there's not a whole lot going on

Tuesday, February 12, 2008

The Turkey

It was a beautiful turkey - plump and golden, with gobs of tasty stuffing in its belly. We all beamed at Mother - it was such a fine turkey and we were so impressed at this, her best turkey yet. I, in fact, was a little hesitant to carve the bird - it was so beautifully perfect that it seemed a shame to mar its golden skin.

Arthur, my youngest, cleared his throat. Clearly the growing pangs rumbling in his stomach had overcome any appreciation for the bird's beauty. Still, I paused until Aunt Sally - my aunt, the last remaining of my father's siblings - began fingering her silverware. I sighed and began to carve. I saw with delight that it was not only the most beautiful turkey my wife had ever roasted, but it was definitely the juiciest. I was not the only one who let out a little noise of anticipation.

Once the bird was carved and served, we each stared at our plates for a few moments, marveling at our own eagerness to eat what was usually the least desirable course in our Thanksgiving meal. It was little Angela, my darling wife who began passing the other dishes. Somehow, our typically lively company was still in silent awe over the succulent morsels waiting to tantalize our turkey weary palates.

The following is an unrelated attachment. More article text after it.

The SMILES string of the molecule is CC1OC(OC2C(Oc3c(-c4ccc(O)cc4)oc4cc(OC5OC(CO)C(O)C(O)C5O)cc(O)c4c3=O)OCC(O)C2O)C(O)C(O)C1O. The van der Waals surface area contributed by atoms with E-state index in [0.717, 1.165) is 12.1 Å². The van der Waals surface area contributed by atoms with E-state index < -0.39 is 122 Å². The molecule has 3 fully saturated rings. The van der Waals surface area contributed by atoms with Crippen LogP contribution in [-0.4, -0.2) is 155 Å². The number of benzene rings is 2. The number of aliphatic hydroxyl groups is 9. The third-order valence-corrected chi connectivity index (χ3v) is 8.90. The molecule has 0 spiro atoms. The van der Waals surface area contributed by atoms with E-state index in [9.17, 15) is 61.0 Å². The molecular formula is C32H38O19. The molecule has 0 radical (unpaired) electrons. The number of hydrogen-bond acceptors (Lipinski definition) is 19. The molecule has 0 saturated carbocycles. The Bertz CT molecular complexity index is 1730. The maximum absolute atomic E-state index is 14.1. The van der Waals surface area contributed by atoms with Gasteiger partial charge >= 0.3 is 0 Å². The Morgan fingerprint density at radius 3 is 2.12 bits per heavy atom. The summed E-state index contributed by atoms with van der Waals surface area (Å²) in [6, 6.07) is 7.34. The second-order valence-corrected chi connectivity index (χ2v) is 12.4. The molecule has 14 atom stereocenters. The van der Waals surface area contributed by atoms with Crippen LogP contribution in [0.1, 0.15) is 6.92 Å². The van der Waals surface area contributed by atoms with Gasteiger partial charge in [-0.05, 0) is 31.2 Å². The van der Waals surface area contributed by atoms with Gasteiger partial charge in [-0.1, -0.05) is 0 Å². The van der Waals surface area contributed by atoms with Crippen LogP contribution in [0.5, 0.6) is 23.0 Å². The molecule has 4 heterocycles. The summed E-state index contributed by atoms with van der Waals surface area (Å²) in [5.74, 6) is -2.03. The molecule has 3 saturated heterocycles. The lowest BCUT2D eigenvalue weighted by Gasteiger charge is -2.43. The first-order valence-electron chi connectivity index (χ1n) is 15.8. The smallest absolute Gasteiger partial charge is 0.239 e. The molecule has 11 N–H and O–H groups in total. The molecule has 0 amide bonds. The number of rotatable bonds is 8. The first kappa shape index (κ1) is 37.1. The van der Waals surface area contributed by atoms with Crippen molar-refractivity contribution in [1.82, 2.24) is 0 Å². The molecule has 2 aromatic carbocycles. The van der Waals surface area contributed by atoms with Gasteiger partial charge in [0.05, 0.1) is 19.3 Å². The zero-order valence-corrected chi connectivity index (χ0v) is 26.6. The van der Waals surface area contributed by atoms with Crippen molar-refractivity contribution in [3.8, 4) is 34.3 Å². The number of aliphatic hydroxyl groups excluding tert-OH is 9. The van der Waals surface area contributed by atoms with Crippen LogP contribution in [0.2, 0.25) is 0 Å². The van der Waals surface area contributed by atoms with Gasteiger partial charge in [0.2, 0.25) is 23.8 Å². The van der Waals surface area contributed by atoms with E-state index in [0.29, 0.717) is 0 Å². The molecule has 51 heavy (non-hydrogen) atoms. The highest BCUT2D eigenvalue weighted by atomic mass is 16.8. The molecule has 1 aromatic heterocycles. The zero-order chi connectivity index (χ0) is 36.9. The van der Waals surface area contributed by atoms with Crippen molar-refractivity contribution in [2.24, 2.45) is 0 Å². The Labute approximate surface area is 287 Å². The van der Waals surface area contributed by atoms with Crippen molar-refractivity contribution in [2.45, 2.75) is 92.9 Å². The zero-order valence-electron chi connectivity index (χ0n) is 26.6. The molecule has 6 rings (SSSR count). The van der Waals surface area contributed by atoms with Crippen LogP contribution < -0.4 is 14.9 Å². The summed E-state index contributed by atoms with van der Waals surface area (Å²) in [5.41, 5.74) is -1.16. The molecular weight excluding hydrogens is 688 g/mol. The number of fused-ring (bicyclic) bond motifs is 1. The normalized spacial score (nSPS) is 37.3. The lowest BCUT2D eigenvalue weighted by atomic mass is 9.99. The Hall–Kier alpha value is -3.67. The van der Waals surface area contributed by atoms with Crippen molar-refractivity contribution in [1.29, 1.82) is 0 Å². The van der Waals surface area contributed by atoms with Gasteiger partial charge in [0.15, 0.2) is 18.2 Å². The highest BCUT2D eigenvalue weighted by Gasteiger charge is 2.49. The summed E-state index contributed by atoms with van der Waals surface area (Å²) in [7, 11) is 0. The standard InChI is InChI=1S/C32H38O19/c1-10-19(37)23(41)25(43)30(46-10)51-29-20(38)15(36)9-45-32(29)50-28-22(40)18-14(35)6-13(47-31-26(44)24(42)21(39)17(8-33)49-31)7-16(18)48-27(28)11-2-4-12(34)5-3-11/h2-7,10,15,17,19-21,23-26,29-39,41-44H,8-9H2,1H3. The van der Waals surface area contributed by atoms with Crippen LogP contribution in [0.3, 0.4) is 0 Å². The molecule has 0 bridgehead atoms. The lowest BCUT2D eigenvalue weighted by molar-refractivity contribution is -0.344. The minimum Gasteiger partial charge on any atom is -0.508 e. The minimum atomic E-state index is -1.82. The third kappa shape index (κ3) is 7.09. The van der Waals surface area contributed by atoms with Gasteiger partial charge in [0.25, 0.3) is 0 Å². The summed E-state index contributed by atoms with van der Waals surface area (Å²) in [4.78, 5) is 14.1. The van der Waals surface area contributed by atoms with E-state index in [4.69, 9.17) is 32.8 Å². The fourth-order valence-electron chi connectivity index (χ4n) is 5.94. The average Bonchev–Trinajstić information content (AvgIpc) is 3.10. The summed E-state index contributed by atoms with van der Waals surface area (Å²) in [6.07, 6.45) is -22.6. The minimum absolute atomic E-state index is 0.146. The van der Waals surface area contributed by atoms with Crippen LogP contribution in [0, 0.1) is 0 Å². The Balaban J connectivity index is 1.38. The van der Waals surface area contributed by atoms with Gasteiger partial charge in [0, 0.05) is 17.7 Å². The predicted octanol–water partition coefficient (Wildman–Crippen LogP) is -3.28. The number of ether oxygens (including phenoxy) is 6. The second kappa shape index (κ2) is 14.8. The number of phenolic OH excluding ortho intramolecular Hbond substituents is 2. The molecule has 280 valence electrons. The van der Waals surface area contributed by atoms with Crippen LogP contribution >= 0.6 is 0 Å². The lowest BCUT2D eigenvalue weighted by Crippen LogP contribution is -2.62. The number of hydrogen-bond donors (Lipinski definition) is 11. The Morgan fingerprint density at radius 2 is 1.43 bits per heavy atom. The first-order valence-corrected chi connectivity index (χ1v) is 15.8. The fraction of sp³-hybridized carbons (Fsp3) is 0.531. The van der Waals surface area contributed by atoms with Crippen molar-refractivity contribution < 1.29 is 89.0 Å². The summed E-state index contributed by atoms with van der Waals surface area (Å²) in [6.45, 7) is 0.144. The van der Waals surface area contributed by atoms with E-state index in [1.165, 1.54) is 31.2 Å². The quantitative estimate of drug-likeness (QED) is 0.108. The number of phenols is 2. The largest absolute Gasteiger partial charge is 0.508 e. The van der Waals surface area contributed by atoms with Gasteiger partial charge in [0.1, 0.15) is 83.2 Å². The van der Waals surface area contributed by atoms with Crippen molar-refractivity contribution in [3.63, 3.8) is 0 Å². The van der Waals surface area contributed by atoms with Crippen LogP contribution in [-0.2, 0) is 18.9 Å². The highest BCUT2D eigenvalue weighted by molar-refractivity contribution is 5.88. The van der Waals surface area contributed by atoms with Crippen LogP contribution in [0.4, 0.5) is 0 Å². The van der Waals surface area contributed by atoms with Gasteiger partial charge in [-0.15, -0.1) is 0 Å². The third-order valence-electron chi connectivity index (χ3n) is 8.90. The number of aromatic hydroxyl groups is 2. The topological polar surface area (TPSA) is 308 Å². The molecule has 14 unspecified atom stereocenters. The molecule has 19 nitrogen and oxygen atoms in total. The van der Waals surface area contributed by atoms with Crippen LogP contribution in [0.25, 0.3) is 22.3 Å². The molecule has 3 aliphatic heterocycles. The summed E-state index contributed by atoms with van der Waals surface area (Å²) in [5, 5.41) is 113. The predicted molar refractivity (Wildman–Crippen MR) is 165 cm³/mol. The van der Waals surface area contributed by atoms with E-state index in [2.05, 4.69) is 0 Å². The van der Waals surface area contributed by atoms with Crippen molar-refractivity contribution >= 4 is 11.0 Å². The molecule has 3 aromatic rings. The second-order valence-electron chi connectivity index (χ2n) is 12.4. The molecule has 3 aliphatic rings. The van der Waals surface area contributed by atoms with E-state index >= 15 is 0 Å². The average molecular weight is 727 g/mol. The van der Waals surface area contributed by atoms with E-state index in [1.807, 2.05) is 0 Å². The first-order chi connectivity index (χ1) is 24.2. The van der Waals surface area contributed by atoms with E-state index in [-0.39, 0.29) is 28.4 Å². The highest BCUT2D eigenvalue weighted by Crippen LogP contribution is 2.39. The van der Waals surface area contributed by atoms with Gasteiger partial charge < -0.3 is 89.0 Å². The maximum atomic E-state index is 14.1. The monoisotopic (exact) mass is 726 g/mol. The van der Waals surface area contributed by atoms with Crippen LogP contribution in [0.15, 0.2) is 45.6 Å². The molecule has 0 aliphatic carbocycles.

It was also Angela who took the first bite of turkey, and then the second, third, fourth, and finally scooped the entire piece of turkey into her mouth and smiled satisfactorily with little bits of gravy dribbling from the corners. I was a little shocked by her unusual behavior, but a quick glance around the table told me that her actions had gone unnoticed - though not because everyone was still staring at their turkey. No, everyone had finished their turkey in just the same manner!

My mother patted my arm with a guilty little grin. "Pat, Pat, won't you give me some more of that wonderful turkey?"

Surprised by her overt compliment of my wife's culinary skills, I'm afraid I stared at her a moment too long, causing her to repeat her request, at which point, I immediately delivered. Six other plates were soon reserved, and I finally took the opportunity to look to my own plate which was still untouched.

Slowly, I cut a piece of the turkey, afraid that I too might succumb to its delicious flavors and act the heathen in gulping it down. I placed my first bite upon my tongue ever so gently, closed my eyes and swallowed. "There," I said to myself, "that wasn't so bad. I can do this. I have the self-control to eat this turkey. It's not that good." The next bite I took more quickly and less judiciously. The next with less dignity. The next with none.

The last should have been four.

No comments:

Post a Comment